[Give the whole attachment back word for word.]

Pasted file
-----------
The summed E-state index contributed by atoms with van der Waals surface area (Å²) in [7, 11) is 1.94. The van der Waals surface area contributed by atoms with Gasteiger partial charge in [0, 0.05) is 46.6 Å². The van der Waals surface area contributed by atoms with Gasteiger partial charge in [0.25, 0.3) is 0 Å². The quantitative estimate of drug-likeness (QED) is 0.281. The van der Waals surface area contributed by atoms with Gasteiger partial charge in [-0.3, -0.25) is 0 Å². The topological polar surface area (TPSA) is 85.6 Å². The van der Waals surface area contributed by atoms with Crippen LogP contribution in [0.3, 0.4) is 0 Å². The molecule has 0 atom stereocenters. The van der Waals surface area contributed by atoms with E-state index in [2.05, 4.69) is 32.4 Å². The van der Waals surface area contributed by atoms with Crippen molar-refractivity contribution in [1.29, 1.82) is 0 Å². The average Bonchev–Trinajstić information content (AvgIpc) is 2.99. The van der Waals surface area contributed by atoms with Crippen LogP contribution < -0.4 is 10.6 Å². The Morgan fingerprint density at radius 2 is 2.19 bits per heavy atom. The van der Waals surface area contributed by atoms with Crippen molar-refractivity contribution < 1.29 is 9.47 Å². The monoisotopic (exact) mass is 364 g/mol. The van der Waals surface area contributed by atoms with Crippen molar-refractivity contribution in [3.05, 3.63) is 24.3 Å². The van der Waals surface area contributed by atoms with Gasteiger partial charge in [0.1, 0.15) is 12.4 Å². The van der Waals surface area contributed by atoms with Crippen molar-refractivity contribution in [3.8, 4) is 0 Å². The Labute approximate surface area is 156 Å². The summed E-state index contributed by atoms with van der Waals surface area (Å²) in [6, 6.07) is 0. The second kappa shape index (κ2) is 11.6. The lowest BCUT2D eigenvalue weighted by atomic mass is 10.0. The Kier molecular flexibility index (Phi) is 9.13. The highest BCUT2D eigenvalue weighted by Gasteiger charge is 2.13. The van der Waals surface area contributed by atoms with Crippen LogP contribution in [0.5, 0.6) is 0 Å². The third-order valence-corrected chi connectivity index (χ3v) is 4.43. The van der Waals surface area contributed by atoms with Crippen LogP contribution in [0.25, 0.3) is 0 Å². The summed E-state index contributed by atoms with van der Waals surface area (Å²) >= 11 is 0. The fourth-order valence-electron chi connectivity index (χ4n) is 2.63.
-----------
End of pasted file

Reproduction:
The summed E-state index contributed by atoms with van der Waals surface area (Å²) in [7, 11) is 1.94. The van der Waals surface area contributed by atoms with Gasteiger partial charge in [0, 0.05) is 46.6 Å². The van der Waals surface area contributed by atoms with Gasteiger partial charge in [0.25, 0.3) is 0 Å². The quantitative estimate of drug-likeness (QED) is 0.281. The van der Waals surface area contributed by atoms with Gasteiger partial charge in [-0.3, -0.25) is 0 Å². The topological polar surface area (TPSA) is 85.6 Å². The van der Waals surface area contributed by atoms with Crippen LogP contribution in [0.3, 0.4) is 0 Å². The molecule has 0 atom stereocenters. The van der Waals surface area contributed by atoms with E-state index in [2.05, 4.69) is 32.4 Å². The van der Waals surface area contributed by atoms with Crippen molar-refractivity contribution in [1.29, 1.82) is 0 Å². The average Bonchev–Trinajstić information content (AvgIpc) is 2.99. The van der Waals surface area contributed by atoms with Crippen LogP contribution < -0.4 is 10.6 Å². The Morgan fingerprint density at radius 2 is 2.19 bits per heavy atom. The van der Waals surface area contributed by atoms with Crippen molar-refractivity contribution < 1.29 is 9.47 Å². The monoisotopic (exact) mass is 364 g/mol. The van der Waals surface area contributed by atoms with Crippen molar-refractivity contribution in [3.05, 3.63) is 24.3 Å². The van der Waals surface area contributed by atoms with Gasteiger partial charge in [0.1, 0.15) is 12.4 Å². The van der Waals surface area contributed by atoms with Crippen molar-refractivity contribution in [3.8, 4) is 0 Å². The Labute approximate surface area is 156 Å². The summed E-state index contributed by atoms with van der Waals surface area (Å²) in [6, 6.07) is 0. The second kappa shape index (κ2) is 11.6. The lowest BCUT2D eigenvalue weighted by atomic mass is 10.0. The Kier molecular flexibility index (Phi) is 9.13. The highest BCUT2D eigenvalue weighted by Gasteiger charge is 2.13. The van der Waals surface area contributed by atoms with Crippen LogP contribution in [0.5, 0.6) is 0 Å². The third-order valence-corrected chi connectivity index (χ3v) is 4.43. The van der Waals surface area contributed by atoms with Crippen LogP contribution in [0.25, 0.3) is 0 Å². The summed E-state index contributed by atoms with van der Waals surface area (Å²) >= 11 is 0. The fourth-order valence-electron chi connectivity index (χ4n) is 2.63.